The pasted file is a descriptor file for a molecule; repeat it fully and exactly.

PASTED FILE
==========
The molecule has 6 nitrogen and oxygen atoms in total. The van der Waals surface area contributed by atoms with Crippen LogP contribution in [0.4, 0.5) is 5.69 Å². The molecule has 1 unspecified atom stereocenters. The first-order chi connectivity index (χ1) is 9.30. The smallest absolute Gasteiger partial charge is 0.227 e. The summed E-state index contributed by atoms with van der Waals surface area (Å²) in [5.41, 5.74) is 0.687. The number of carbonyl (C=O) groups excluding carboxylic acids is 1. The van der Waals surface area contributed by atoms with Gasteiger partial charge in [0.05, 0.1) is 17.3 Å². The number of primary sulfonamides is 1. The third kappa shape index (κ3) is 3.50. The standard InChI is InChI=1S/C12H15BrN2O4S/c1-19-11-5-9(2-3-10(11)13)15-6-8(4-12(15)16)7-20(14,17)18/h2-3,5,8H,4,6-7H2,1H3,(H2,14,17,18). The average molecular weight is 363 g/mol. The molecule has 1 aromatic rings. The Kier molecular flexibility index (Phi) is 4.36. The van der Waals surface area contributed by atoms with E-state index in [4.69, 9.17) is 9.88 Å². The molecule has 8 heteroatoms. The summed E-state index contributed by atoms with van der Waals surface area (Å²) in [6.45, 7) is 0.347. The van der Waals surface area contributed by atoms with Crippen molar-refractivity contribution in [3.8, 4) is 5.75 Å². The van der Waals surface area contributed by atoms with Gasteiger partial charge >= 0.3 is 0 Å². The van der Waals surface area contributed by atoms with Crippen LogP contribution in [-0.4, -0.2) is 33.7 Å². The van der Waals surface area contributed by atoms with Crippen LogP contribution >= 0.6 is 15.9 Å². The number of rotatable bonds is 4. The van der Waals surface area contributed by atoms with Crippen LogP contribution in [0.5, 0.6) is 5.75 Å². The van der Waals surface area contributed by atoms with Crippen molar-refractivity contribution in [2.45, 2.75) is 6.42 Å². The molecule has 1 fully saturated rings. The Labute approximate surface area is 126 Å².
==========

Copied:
The molecule has 6 nitrogen and oxygen atoms in total. The van der Waals surface area contributed by atoms with Crippen LogP contribution in [0.4, 0.5) is 5.69 Å². The molecule has 1 unspecified atom stereocenters. The first-order chi connectivity index (χ1) is 9.30. The smallest absolute Gasteiger partial charge is 0.227 e. The summed E-state index contributed by atoms with van der Waals surface area (Å²) in [5.41, 5.74) is 0.687. The number of carbonyl (C=O) groups excluding carboxylic acids is 1. The van der Waals surface area contributed by atoms with Gasteiger partial charge in [0.05, 0.1) is 17.3 Å². The number of primary sulfonamides is 1. The third kappa shape index (κ3) is 3.50. The standard InChI is InChI=1S/C12H15BrN2O4S/c1-19-11-5-9(2-3-10(11)13)15-6-8(4-12(15)16)7-20(14,17)18/h2-3,5,8H,4,6-7H2,1H3,(H2,14,17,18). The average molecular weight is 363 g/mol. The molecule has 1 aromatic rings. The Kier molecular flexibility index (Phi) is 4.36. The van der Waals surface area contributed by atoms with E-state index in [4.69, 9.17) is 9.88 Å². The molecule has 8 heteroatoms. The summed E-state index contributed by atoms with van der Waals surface area (Å²) in [6.45, 7) is 0.347. The van der Waals surface area contributed by atoms with Crippen molar-refractivity contribution in [3.8, 4) is 5.75 Å². The van der Waals surface area contributed by atoms with Gasteiger partial charge >= 0.3 is 0 Å². The van der Waals surface area contributed by atoms with Crippen LogP contribution in [-0.4, -0.2) is 33.7 Å². The van der Waals surface area contributed by atoms with Crippen LogP contribution >= 0.6 is 15.9 Å². The number of rotatable bonds is 4. The van der Waals surface area contributed by atoms with Crippen LogP contribution in [0.5, 0.6) is 5.75 Å². The van der Waals surface area contributed by atoms with Crippen molar-refractivity contribution in [2.45, 2.75) is 6.42 Å². The molecule has 1 fully saturated rings. The Labute approximate surface area is 126 Å².